Logistic Manager: Supply Chain
A supply chain is a scheme of administrations, activities, people, information, and resources used in moving various products from a supplier to customer. Piotrowicz et al. (2015, p. 125) argues that the Supply chain events comprise the conversion of natural properties. Also, raw materials are constituents into a complete product distributed to the end customer. Refined supply chain schemes may reuse products at any level where the remaining value can be recycled. Moreover, supply chain management was established to precise the necessity to incorporate the key business practices from customers through initial suppliers. Initial suppliers provide products, services, and the required information that increase the value for end customers and other stakeholders in the organization. This paper analyzes the entire process of the supply chain in raw Agricultural products to the finished product delivery.
The major goal of Supply Chain Management in the agriculture industry is to fulfill taste and preferences of customers through the effective use of resources. Piotrowicz et al. (2015, p. 125) outline the requirements of customers that include spreading capacity, labor, and inventory. Farmers are the major suppliers of raw materials to agricultural based industries. On the other hand, the same farmers act as the final consumers of the processed materials from those industries. A Logistic Manager of an agricultural-based industry should ensure that raw materials move from the suppliers, through the processes within the organization then out to the end users in an effective way.
Connecting the farmers to marketplaces
A common tactic that a Logistic Manager should use in the supply chain is linking the farmers to their organizations. Managers should come up with ways of connecting producers of agricultural products to relevant organizations. There should be a well-established channel where farmers can bring their products to the firm.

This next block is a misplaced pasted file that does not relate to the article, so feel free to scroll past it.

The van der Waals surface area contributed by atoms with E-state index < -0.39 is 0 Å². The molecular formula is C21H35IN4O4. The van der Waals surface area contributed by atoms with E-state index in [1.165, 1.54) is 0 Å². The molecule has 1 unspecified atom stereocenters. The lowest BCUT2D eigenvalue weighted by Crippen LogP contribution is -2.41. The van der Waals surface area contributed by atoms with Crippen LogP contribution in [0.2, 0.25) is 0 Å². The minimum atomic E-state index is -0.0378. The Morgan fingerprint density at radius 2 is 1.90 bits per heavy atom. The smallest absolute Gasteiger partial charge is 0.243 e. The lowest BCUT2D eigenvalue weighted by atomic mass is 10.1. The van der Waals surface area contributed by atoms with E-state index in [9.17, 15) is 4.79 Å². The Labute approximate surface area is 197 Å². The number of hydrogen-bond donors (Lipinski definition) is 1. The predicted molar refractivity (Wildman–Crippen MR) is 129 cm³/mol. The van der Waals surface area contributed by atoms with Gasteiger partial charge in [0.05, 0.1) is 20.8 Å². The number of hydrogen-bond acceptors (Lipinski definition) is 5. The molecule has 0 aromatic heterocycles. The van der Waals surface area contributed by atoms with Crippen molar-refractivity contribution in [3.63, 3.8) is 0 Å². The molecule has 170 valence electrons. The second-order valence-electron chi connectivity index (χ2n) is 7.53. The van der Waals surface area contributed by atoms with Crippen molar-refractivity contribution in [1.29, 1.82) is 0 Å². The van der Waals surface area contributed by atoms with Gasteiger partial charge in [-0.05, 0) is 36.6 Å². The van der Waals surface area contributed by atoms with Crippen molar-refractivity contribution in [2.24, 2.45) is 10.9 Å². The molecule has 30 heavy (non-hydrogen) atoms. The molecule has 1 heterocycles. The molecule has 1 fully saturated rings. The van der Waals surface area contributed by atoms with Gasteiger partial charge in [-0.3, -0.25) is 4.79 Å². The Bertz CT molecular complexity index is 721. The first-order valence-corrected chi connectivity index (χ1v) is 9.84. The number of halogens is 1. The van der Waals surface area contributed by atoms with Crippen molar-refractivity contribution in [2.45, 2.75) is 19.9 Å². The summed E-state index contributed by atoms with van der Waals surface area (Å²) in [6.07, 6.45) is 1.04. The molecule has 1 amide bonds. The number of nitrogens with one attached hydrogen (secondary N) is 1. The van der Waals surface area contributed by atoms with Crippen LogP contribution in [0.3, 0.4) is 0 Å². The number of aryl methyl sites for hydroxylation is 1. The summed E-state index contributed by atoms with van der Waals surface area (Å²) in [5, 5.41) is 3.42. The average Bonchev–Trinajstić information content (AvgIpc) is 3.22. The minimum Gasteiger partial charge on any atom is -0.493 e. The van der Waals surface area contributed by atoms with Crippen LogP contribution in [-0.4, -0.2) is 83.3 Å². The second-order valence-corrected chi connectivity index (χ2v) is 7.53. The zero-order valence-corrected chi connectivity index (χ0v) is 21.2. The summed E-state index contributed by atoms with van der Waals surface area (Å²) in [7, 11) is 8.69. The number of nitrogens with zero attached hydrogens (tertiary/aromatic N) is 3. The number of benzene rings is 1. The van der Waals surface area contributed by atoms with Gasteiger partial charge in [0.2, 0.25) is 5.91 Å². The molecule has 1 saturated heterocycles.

Connecting farmers to the market is also concerned with the provision of relevant and up to date information regarding market needs. The supply chain management should ensure that farmers produce products that reflect the needs of the market. Farm materials delivered should be centered on the standard and delivery needs of the purchaser. The delivery of the product should often be at a price established in advance. In providing information, Logistic Managers should recommend their companies to help farmers to prepare their land, identify farming requirements, provide farming advice and transportation of farm products to agricultural industries.
Logistics managers should work to encourage market relations in less developed countries. Market relations are centered on the idea of comprehensive supply chains. Managers should concentrate on detecting potential means in which small-scale farmers are comprised in supplying products. Therefore, small farmers can extract more benefits from the supply chain by either improving the efficiency or by conducting out operations more alongside the organization supply chain.
Agricultural Sector Supply Chain for Finance
Agricultural sector supply chain for finance refers to the movements of finance outside and inside a supply chain to fulfill its basic requirements among the various stakeholders. The stakeholders can secure deals to buy necessary farm products or for progress of effectiveness in the operations. Piotrowicz et al. (2015, p. 125) explains that Logistic Managers should examine and ensure a prospective value chain finance that comprise a universal method to evaluate the supply chain. Also, staffs involved in a supply chain, and their inter-linkages should be evaluated. These efficient linkages enable the finances to flow at all levels of the supply chain. The farm inputs may be delivered to needy farmers, and their cost price paid later after they supply farm products.